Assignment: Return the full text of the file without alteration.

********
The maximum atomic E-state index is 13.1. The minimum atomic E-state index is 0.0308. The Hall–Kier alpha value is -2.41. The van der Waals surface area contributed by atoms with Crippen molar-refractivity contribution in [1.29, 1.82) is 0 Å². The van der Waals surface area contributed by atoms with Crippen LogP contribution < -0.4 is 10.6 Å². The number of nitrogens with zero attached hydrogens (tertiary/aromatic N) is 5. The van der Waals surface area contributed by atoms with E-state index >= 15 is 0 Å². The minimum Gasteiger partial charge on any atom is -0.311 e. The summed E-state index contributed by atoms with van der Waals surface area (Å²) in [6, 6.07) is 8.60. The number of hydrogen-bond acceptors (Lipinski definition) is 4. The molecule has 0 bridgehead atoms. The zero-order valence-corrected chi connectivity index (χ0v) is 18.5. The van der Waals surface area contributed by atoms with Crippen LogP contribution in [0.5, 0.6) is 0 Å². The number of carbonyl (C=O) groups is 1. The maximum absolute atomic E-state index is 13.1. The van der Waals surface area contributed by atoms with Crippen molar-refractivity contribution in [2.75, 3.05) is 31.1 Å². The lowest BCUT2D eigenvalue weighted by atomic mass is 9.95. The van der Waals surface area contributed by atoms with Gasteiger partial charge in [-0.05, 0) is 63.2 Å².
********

The maximum atomic E-state index is 13.1. The minimum atomic E-state index is 0.0308. The Hall–Kier alpha value is -2.41. The van der Waals surface area contributed by atoms with Crippen molar-refractivity contribution in [1.29, 1.82) is 0 Å². The van der Waals surface area contributed by atoms with Crippen LogP contribution < -0.4 is 10.6 Å². The number of nitrogens with zero attached hydrogens (tertiary/aromatic N) is 5. The van der Waals surface area contributed by atoms with E-state index >= 15 is 0 Å². The minimum Gasteiger partial charge on any atom is -0.311 e. The summed E-state index contributed by atoms with van der Waals surface area (Å²) in [6, 6.07) is 8.60. The number of hydrogen-bond acceptors (Lipinski definition) is 4. The molecule has 0 bridgehead atoms. The zero-order valence-corrected chi connectivity index (χ0v) is 18.5. The van der Waals surface area contributed by atoms with Crippen LogP contribution in [0.5, 0.6) is 0 Å². The number of carbonyl (C=O) groups is 1. The maximum absolute atomic E-state index is 13.1. The van der Waals surface area contributed by atoms with Crippen molar-refractivity contribution in [2.75, 3.05) is 31.1 Å². The lowest BCUT2D eigenvalue weighted by atomic mass is 9.95. The van der Waals surface area contributed by atoms with Gasteiger partial charge in [-0.05, 0) is 63.2 Å².